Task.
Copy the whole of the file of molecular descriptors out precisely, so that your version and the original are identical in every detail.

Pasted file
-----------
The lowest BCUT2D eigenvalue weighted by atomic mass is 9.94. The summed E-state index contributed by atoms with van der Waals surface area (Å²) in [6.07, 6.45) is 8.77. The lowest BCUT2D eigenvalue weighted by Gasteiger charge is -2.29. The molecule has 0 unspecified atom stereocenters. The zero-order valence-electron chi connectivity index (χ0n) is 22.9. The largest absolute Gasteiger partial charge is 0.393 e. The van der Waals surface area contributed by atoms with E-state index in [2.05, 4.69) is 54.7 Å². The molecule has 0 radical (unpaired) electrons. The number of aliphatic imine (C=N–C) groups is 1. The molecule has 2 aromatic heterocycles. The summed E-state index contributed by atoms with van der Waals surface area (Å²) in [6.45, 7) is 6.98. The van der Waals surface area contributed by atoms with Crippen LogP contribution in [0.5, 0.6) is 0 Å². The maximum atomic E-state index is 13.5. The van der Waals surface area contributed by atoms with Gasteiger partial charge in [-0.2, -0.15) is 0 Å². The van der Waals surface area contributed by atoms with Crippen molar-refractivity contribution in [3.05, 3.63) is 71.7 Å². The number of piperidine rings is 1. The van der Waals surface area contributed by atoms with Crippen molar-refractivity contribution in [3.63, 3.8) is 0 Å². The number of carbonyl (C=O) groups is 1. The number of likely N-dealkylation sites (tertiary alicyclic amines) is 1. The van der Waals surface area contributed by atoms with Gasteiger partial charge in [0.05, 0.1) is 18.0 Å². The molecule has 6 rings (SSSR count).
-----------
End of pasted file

The lowest BCUT2D eigenvalue weighted by atomic mass is 9.94. The summed E-state index contributed by atoms with van der Waals surface area (Å²) in [6.07, 6.45) is 8.77. The lowest BCUT2D eigenvalue weighted by Gasteiger charge is -2.29. The molecule has 0 unspecified atom stereocenters. The zero-order valence-electron chi connectivity index (χ0n) is 22.9. The largest absolute Gasteiger partial charge is 0.393 e. The van der Waals surface area contributed by atoms with E-state index in [2.05, 4.69) is 54.7 Å². The molecule has 0 radical (unpaired) electrons. The number of aliphatic imine (C=N–C) groups is 1. The molecule has 2 aromatic heterocycles. The summed E-state index contributed by atoms with van der Waals surface area (Å²) in [6.45, 7) is 6.98. The van der Waals surface area contributed by atoms with Crippen LogP contribution in [0.5, 0.6) is 0 Å². The maximum atomic E-state index is 13.5. The van der Waals surface area contributed by atoms with Gasteiger partial charge in [-0.2, -0.15) is 0 Å². The van der Waals surface area contributed by atoms with Crippen molar-refractivity contribution in [3.05, 3.63) is 71.7 Å². The number of piperidine rings is 1. The van der Waals surface area contributed by atoms with Crippen molar-refractivity contribution in [3.63, 3.8) is 0 Å². The number of carbonyl (C=O) groups is 1. The number of likely N-dealkylation sites (tertiary alicyclic amines) is 1. The van der Waals surface area contributed by atoms with Gasteiger partial charge in [0.05, 0.1) is 18.0 Å². The molecule has 6 rings (SSSR count).